o Several area private schools undertook construction plans. In May, the Trinity Christian School broke ground for a new school building on a 26-acre lot on Braddock Road. Currently, the school leases space at three churches and the Centreville Shopping Center for its 400 students in grades 1-12. The school, which was founded in 1987 through Truro Episcopal Church, will start classes in the new building in September 2003.
Paul VI High School also expects a new school building to open in fall 2003. Students, parents, teachers and alumni are anticipating the creation of a new students activity center, which will feature a full-size gymnasium that can seat 1,200. The current gymnasium can only hold around 350, and prevents the student body of 1,150 from having all-school functions together. Costs for the new building are estimated at $5.4 million.
o The city council decided to rent space in the vacated Green Acres Elementary school building to the Main Street Child Development Center, which serves mostly lower-income families. The center, which had been located at Fairfax Baptist Church for 29 years, needed to move because the church was expanding. It provides child care to 72 children, and the move from the church to the former school had to be completed within 48 hours in order to keep child care running smoothly for working families. The center held its ribbon-cutting ceremony on July 18.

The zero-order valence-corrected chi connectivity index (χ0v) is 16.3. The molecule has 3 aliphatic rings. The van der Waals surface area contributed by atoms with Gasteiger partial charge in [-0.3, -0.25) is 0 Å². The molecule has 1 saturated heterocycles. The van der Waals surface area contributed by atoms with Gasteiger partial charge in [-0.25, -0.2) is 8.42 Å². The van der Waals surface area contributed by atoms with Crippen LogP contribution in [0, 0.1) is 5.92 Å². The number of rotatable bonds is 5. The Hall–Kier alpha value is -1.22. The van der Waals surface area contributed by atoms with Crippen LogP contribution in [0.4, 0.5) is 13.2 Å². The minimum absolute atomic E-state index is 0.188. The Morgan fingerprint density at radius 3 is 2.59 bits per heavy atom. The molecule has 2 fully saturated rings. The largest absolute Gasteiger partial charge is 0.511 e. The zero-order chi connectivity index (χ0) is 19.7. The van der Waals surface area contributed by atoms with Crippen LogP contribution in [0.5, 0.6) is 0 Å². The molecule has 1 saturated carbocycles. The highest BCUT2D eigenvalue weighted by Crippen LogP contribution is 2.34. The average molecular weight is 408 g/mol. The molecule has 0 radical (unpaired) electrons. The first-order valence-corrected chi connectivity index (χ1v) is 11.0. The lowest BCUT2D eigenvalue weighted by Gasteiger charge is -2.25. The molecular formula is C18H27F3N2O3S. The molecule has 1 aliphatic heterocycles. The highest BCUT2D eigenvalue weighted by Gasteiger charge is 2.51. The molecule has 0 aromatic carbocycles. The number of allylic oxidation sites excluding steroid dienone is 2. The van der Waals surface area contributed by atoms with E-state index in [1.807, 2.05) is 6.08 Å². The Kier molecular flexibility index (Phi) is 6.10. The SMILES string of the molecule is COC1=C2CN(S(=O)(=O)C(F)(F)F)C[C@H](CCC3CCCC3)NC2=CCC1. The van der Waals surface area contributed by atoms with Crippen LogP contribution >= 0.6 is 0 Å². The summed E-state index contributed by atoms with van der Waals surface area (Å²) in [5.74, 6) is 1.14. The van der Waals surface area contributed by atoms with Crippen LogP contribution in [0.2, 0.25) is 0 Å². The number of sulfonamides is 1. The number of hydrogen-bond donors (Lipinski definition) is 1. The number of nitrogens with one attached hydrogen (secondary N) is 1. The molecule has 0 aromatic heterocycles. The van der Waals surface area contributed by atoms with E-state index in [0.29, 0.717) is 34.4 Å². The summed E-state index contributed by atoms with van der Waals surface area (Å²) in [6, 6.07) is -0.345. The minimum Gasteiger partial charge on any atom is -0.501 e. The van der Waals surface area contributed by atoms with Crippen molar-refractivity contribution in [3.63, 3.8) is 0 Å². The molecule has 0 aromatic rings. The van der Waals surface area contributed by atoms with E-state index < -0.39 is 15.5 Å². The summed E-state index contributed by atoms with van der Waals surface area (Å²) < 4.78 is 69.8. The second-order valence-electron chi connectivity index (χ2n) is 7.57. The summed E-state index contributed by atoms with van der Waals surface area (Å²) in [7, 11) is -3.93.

The Green Acres building also houses a senior center and a teen center. The council had decided on giving the space to the center, after it considered proposals from George Mason University, Volunteers of America and Gesher Jewish Day School.
o Two years since it won voter approval in Nov. 2000, the open space acquisition process encountered some bumps this year. The open space referendum, which passed by a two-thirds majority, currently has $1.65 million in its funds. The money is generated from the real estate tax, with three cents per $100 per assessed value going towards the fund. The council can approve up to five cents in real estate taxes to go into the fund.
But one property in the southern part of the city has faced some controversy. The city passed in late October a proposal to condemn the Grefe property, which is located off of Mosby Road. Residents surrounding the property want the city to buy the property in order to preserve its woods, but property owners, the Grefe family heirs, want to develop the property. A petition was circulated and 170 residents signed it, asking the council to purchase the property.
The proposal to condemn the property was passed four to two, with council members Patrice Winter and Joan Cross voting against the proposal. Council members supporting the city's move towards purchasing the property argued that the city would pay full market value for the property, while dissenters were concerned that the city wasn't spending its money wisely, due to the property's cost and location inside a neighborhood.
o Plans to move Fairfax's post office from Chain Bridge Road to Page Avenue kicked off in November. The new post office at 10660 Page Ave. is expected to open in January 2004, and it will offer customers more parking space, as well as more room to maneuver mail internally. Once the post office building is completed, the old post office will be torn down to make room for the city's redevelopment plan.